Design of precast concrete structures with regard to accidental loading

Part 1/2: An overview about fib and PCI strategies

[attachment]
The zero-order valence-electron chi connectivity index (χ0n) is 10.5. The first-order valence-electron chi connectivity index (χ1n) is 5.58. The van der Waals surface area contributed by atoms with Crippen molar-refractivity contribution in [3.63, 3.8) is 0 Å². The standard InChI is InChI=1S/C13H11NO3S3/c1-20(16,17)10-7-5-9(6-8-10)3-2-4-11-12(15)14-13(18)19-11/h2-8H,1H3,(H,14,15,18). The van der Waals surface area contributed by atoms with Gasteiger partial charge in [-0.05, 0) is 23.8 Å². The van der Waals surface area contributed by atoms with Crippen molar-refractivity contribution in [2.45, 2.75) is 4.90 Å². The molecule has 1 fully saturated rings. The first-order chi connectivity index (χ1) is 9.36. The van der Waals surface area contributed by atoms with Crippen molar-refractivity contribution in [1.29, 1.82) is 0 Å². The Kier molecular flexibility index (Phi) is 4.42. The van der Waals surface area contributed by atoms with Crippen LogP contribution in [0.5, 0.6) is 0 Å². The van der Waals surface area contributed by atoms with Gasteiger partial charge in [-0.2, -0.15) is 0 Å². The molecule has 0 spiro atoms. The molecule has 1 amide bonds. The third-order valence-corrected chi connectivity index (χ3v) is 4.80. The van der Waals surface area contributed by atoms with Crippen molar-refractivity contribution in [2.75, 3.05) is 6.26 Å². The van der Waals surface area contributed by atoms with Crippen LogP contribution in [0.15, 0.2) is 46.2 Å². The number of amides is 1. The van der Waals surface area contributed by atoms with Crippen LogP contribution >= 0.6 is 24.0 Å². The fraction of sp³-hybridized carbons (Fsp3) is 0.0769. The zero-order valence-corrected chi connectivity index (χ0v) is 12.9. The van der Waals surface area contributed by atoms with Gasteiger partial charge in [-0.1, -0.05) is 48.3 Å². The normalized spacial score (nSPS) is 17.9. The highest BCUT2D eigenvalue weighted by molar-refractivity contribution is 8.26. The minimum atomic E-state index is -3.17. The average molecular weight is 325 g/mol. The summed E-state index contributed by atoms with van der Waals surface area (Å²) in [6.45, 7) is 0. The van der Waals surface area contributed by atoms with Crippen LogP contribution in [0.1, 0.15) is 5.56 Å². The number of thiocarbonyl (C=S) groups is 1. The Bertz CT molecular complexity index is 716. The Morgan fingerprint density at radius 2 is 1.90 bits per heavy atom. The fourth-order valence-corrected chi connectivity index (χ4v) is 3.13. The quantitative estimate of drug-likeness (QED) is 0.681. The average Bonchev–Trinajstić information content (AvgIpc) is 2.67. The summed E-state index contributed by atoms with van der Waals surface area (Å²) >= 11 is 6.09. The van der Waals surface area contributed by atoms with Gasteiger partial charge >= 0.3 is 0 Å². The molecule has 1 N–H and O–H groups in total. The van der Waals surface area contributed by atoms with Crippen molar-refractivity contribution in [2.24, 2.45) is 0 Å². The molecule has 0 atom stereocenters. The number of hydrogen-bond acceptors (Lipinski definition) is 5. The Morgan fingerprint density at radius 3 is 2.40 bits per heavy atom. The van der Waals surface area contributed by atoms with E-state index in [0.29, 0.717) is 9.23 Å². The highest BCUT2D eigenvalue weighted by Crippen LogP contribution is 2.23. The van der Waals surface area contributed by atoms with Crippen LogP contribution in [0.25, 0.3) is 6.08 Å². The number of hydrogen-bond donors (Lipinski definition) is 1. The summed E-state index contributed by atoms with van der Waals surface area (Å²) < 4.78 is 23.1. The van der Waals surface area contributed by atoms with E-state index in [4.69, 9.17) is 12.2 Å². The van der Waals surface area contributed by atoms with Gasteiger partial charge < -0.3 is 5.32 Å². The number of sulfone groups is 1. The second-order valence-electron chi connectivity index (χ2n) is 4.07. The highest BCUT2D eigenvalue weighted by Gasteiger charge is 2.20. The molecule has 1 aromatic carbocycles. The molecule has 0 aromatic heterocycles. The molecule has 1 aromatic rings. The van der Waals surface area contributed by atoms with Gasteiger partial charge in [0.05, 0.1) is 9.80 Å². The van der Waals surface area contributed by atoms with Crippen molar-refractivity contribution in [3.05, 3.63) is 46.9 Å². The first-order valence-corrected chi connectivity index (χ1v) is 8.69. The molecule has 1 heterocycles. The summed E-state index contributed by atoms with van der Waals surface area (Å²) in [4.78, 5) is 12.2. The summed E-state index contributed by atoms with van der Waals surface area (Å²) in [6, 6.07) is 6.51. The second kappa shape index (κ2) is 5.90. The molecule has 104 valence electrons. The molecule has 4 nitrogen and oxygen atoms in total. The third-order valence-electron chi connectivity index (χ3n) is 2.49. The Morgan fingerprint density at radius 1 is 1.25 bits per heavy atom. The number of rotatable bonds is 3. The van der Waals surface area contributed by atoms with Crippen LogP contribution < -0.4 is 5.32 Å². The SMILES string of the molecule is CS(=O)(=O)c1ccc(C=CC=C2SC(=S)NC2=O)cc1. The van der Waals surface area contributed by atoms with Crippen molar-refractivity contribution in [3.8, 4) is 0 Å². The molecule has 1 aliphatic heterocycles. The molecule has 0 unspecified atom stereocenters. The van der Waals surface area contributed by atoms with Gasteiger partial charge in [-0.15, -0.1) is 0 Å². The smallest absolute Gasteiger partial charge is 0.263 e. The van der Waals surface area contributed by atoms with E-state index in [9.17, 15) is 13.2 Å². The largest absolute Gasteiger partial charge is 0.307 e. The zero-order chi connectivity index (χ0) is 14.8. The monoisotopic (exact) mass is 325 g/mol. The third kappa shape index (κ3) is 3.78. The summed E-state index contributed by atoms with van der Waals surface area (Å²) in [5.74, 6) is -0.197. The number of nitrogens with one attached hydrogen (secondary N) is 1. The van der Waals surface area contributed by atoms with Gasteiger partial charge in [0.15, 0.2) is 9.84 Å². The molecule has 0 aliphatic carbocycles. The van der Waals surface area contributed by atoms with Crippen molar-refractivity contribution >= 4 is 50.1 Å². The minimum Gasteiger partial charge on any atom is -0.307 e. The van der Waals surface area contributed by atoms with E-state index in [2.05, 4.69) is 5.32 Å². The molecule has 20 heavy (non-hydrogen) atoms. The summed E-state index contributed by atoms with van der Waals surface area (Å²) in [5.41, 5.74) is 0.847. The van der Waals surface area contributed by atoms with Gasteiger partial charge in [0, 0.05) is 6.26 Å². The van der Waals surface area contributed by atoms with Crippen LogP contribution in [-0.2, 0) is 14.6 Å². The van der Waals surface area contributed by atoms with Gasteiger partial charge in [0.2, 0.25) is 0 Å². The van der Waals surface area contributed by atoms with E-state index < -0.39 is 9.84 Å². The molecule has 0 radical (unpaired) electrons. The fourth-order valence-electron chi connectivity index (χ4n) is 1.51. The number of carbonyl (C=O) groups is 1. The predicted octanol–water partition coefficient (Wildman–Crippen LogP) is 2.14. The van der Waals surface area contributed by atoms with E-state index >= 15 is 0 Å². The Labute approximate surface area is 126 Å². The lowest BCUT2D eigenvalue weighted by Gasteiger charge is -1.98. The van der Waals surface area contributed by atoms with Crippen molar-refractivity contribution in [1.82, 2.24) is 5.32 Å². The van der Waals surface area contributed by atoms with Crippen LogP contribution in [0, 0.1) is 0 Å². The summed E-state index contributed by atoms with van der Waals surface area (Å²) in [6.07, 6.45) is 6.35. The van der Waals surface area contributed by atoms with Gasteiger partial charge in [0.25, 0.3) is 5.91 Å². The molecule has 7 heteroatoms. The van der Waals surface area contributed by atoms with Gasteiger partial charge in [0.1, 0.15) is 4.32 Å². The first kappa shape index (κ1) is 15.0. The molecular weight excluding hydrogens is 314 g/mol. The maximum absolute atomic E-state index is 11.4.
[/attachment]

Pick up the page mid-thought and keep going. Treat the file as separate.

Since the 1980’s, several buildings throughout the world have been subject to gas explosions, impact by trucks or airplanes, or car bomb attacks. In many cases the effect of the impact or explosion has been the failure of one or more critical structural members at the perimeter of the building. After the failure, the load supported by that member could not be redistributed and part or all of the structure has collapsed in a progressive manner. The phenomenon that occurs when local failure is not confined to the area of initial distress, and spreads horizontally and/or vertically through the structure, is termed progressive collapse. The phenomenon of progressive collapse has been extensively studied for cast in-situ buildings, and literature is available. However, for precast concrete structures, much less design information exists, and addresses mainly bearing wall structures. For precast structures in general and skeletal structures in particular, nearly no practical design guidelines exist. The fib commission on Prefabrication has recently published in Bulletin 63 a Guide to Good Practice on “Struc­tural Integrity of Precast Concrete Structures under Accidental Actions”. The present knowledge on the subject and guidelines for the design of precast structures against progressive collapse are dealt with in this article that represents part 1 of two articles about this topic. An extensive overview about the treatment of progressive collaps in The US will follow in CPI 04-2014, presenting US Codes and Stan­dards as well as their consequences for the design of precast concrete structures. Together, both parts of this article are written by authors from fib and PCI, following a series of joint articles presenting different views of both assiciations on certain topics that are of importance to the precast industry. The goal is to disseminate common knowledge, and to increase awareness of similarities and differences of both approaches.

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